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  explain why PSG don't have volume & tone knobs

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Author Topic:   explain why PSG don't have volume & tone knobs
Del Ray Grace

From: Toledo, Ohio, USA

posted 07 December 2004 07:04 PM     profile     
I have always played a non pedal style of steel guitar but now I am learning the pedal steel and I am getting the hang of this rather quickly.I still have much to learn about the pedal steel guitar itself and have a few questions.I've often wondered why pedal steel guitars don't usually have volume and tone controls made on the guitar itself. Can some one explain why that is?

Also if I have pots installed on the guitar will it effect the sound and possibly destroy the integity of the wood? Please be patient with me,i am a new at this.

The Sho-Bud ProII Custom Dbl Neck

Bill C. Buntin

From: back at home in Cleburne, TX

posted 07 December 2004 07:37 PM     profile     
For me, I dont use a tone circuit because I want the full pickup straight into the input of the amp. However, My S10 Push pull had a tone circuit that I actually would work with from time to time. Matter of taste I guess. Good question. And I've often wondered the same. Be interesting to see everyone else's thoughts and opinions.
Michael Haselman

From: St. Paul Park, Minnesota, USA

posted 07 December 2004 07:42 PM     profile     
Well, I don't know about the tone pot, but the lack of volume is fairly many pedal steel players have you seen without a volume pedal?

Marrs D-10, Webb 6-14E

Donny Hinson

From: Balto., Md. U.S.A.

posted 07 December 2004 07:52 PM     profile     
Steelers routinely stay real close to their amps, so extra controls are unnecessary. Lead players, on the other hand, are known to be quite motive and animated, so they need controls on their guitar.
Howard Tate

From: Leesville, Louisiana, USA

posted 07 December 2004 08:04 PM     profile     
My Zum universal 12 has a switch to change from E9 tone to C6, and also has a tone pot, which is rarely used.

Howard, 'Les Paul Recording, Zum S12U, Vegas 400, Boss ME-5, Boss DM-3

Michael Haselman

From: St. Paul Park, Minnesota, USA

posted 07 December 2004 08:17 PM     profile     
Steel players also like as pristine a signal path as possible. Another volume pot and tone pot would add more signal clutter and I believe we like the pure tones of our expensive instruments!

Marrs D-10, Webb 6-14E

Scott Henderson

From: Eldon, Missouri, USA

posted 07 December 2004 09:27 PM     profile     
they do! Volume is on the floor and the tone is in the hands hehehehehehe
sorry couldn't resist

Steelin' away in the ozarks and life,

Jim Palenscar

From: Oceanside, Calif, USA

posted 07 December 2004 10:03 PM     profile     
Don't you think that your hands are busy enough just playing?
Tom Gorr

From: Three Hills, Alberta

posted 07 December 2004 10:13 PM     profile     
To emphasize a point above -

My MSA S12 has a tone pot, volume pot, distortion circuit, etc. etc. built into the frame.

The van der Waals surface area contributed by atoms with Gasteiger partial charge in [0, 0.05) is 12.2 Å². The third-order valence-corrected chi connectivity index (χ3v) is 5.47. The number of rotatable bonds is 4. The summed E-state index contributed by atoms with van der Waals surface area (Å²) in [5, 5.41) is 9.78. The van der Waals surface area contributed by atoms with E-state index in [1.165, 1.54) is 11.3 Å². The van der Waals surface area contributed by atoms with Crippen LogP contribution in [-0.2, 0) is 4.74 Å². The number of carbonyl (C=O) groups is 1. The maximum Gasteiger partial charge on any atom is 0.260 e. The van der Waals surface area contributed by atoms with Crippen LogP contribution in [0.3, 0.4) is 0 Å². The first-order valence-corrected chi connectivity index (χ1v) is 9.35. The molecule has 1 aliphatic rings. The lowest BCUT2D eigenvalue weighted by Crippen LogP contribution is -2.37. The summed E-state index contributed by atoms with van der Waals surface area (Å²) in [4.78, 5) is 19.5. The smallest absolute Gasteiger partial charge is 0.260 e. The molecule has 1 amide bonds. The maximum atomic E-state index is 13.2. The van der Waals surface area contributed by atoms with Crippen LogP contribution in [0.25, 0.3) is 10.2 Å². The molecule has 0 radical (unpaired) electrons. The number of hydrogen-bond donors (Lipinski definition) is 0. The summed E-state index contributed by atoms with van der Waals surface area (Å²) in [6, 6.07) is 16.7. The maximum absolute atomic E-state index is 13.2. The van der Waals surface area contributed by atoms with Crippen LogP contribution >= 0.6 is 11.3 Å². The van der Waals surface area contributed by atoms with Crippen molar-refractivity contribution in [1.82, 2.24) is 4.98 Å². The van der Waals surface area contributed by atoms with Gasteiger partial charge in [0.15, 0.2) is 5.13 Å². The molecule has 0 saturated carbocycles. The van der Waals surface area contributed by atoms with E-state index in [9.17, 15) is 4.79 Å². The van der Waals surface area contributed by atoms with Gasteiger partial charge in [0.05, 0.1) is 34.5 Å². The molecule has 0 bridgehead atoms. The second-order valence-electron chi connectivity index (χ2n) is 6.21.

However, the pickup is hardwired directly to the 1/4" jack, and I've never had the inclination to rewire it to original.

Given the sensitivity of steel guitar tone to cable quality, length as well as the complaints of tone quality from passive volume pedal users - if the signal had to go through all of the other passive circuits noted above - there would be no tone left to hit the amp with.

All these considerations may be good arguments to find some suitable active pickups. Does anyone manufacture an active PSG pickup?

[This message was edited by Tom Gorr on 07 December 2004 at 10:15 PM.]

Bobby Lee

From: Cloverdale, North California, USA

posted 07 December 2004 10:56 PM     profile     
My new 2004 Williams has a tone control.
Larry Chung

From: San Francisco, CA, USA

posted 07 December 2004 11:14 PM     profile     
Most of the ZBs I've seen and played (all that I own) have both a volume and a tone pot with a switch that activates them, or bypasses them. Very smart design for a preset tone option.

Hats off to Zane Beck... again!


Del Ray Grace

From: Toledo, Ohio, USA

posted 08 December 2004 03:02 AM     profile     
Thanks gang,good to see some of you were wondering the same thing (now I don't feel so silly) but thanks for the clarification your knowledge on the subject is appreciated.

Sho-Bud Pro II Custom Dbl.
Fender Twin

Ray Minich

From: Limestone, New York, USA

posted 08 December 2004 05:12 AM     profile     
Volume and tone controls on the steel always kinda reminded me of the tone controls on mid-60's transistor radios. It's like "why bother?". Turn the controls full on & go. I got enough knobs on the down-cable toys, why torture the signal before it leaves the endplate.
Rick Garrett

From: Tyler, Texas

posted 08 December 2004 07:02 AM     profile     
My 1968 D10 ZB has tone and volume knobs and as lousy as I am at the present time with my right foot, its a good thing.


Erv Niehaus

From: Litchfield, MN, USA

posted 08 December 2004 07:51 AM     profile     
The Emmons LeGrande has a tone control and also a swith so you can disable it. I never use mine.
Grant Johnson

From: Nashville TN

posted 08 December 2004 07:57 AM     profile     
My MSA Classic has a volume and tone pot, but I am going to re-wire it to bypass as they are both kept wide open...
Greg Simmons

From: Edmonton, Alberta, Canada

posted 08 December 2004 08:17 AM     profile     
Check out what's on board Sneaky Pete's Fender sometime

Greg Simmons
Former custodian of the Unofficial Sho~Bud Pedal Steel Guitar Website

Joe Alterio

From: Fishers, Indiana

posted 08 December 2004 08:48 AM     profile     
I personally think that all steel guitars should have tone controls.

Imagine playing a Strat, Tele, LP, etc. without being able to change tone....I certainly couldn't do it. I need to have some control over my sound.

To me, it seems that many pedal steels have just one *sound*....not that it's a bad sound, but in a 2+ hour show, it would be nice to change the sound a bit without having to mess with the amp. Or, be able to make the steel sound more mellow for slower songs, then immediately brighten it up for a chicken pickin song.


Rick Collins

From: Claremont , CA USA

posted 08 December 2004 09:03 AM     profile     
I have restored a Fender 1000 (polished frame, slim chrome pedals, original pickups) and I have installed another female plug right beside the original one.

I wired the new plug to bypass the tone and volume controls. Now I have a choice to either use or bypass the controls.

c c johnson

From: killeen,tx usa